When Londoners think of eating Vietnamese, they naturally default to Shoreditch where Kingsland Road boasts “Pho Mile”. They may also fancy the many Vietnamese eateries in Hackney. However, dotted around other parts of London are some standout gems, and Nep Nep is certainly one of them.
A stone’s throw from Marylebone station or a few minutes walk from Edgware tube station, this family-run restaurant is a real find and serves up all the classics, including vegetarian and vegan offerings. The restaurant is agreeably bijoux and has been recently refurbished. The white painted brick walls feature artwork which takes inspiration from Vietnamese heritage. The name of the restaurant itself recalls the paddy fields of Vietnam.
We had starters of Gỏi cuốn tôm, Vietnam’s most well-known dish, and also fried tofu. The Gỏi cuốn tôm or summer rolls are presented in a very modern way, and the peanut dip that is served alongside it was just right to lift the textures of the roll. (There is of course a separate allergen menu to help you check all the dishes). The fried tofu are moreish, crispy and tasty enough to convert any fried-calamari-loving diner.
The main course choice is substantial. The country’s national dish, Pho, is on the menu in eight different variations. There are also the filled baguettes or Bahn mi. These are a throwback to Vietnam’s colonial past, and are perfect for a lunch time option. The baguette selection was certainly very tempting but we were swayed by the establishments 12-hour simmered broth in the form of Bun bo Hue. Generously proportioned, the aroma of lemongrass, coriander, thai basil, spring onions and the tender pieces of beef and pork packed some hefty flavours. Spicy but certainly not over the top. In contrast, our other main, grilled sea bass flavoured with dill, was as delicate as it was delicious.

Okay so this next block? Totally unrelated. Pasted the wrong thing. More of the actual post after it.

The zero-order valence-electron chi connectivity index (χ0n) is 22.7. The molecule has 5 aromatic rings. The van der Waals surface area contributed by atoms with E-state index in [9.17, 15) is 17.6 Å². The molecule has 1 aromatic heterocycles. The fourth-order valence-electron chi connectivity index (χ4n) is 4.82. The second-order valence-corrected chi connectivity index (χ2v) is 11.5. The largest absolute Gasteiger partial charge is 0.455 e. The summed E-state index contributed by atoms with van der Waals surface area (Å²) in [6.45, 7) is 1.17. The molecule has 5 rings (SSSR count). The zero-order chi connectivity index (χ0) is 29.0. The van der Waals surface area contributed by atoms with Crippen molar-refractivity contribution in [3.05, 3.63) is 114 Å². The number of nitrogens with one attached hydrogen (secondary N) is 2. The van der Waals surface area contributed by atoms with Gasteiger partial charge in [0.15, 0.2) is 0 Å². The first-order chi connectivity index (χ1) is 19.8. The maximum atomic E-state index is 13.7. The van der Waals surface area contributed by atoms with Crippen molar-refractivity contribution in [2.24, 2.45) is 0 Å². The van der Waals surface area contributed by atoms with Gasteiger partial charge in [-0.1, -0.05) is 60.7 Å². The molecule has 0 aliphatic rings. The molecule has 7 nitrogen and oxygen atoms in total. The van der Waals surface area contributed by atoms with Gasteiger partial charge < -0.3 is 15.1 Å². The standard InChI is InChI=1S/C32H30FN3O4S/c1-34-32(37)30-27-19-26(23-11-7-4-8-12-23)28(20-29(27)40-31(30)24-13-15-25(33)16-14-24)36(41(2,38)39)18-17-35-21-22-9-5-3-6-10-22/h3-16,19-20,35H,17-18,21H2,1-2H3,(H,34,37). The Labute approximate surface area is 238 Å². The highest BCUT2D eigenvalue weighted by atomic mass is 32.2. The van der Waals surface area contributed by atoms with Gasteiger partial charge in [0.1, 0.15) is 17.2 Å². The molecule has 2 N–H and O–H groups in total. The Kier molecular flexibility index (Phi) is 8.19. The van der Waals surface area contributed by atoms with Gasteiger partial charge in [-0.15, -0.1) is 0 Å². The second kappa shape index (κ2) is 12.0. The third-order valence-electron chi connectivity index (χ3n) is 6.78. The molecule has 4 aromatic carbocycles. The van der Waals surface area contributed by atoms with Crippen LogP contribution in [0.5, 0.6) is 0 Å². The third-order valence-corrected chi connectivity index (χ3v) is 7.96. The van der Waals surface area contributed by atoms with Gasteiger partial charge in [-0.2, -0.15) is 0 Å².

If you have not discovered Vietnamese coffee then don’t miss out trying it at Nep Nep. It is no exaggeration to say that coffee is Vietnam’s favourite drink. Introduced by the French, it is served in a French drip filter called a Phin. The coffee drips directly into your cup or glass. It is quite a strong blend, and you have the choice of drinking it with carnation milk or without. You might think that that is a bit 1950s but actually it is earlier! When Vietnam was a colony, the French thought it safer to mix coffee with evaporated milk rather than fresh milk. However apart from that legacy feature, coffee or ca phe, and its myriad content variations, has been well and truly wrested away from the French and made very Vietnamese.
If you are not a coffee drinker then try Che Ba Mau. It is a pudding and sweet beverage rolled into one! Served in a tall glass with mung beans, jelly, coconut milk and crushed ice – it looks and tastes good. Mix in the crushed rice and you get an explosion of crunch and flavours in your palette.
Our visit was during a very busy lunch hour but nevertheless the service was friendly and well paced.
20 Lisson Grove,
Marylebone, London NW1 6TT
You can check out their instagram page@nepneprestaurant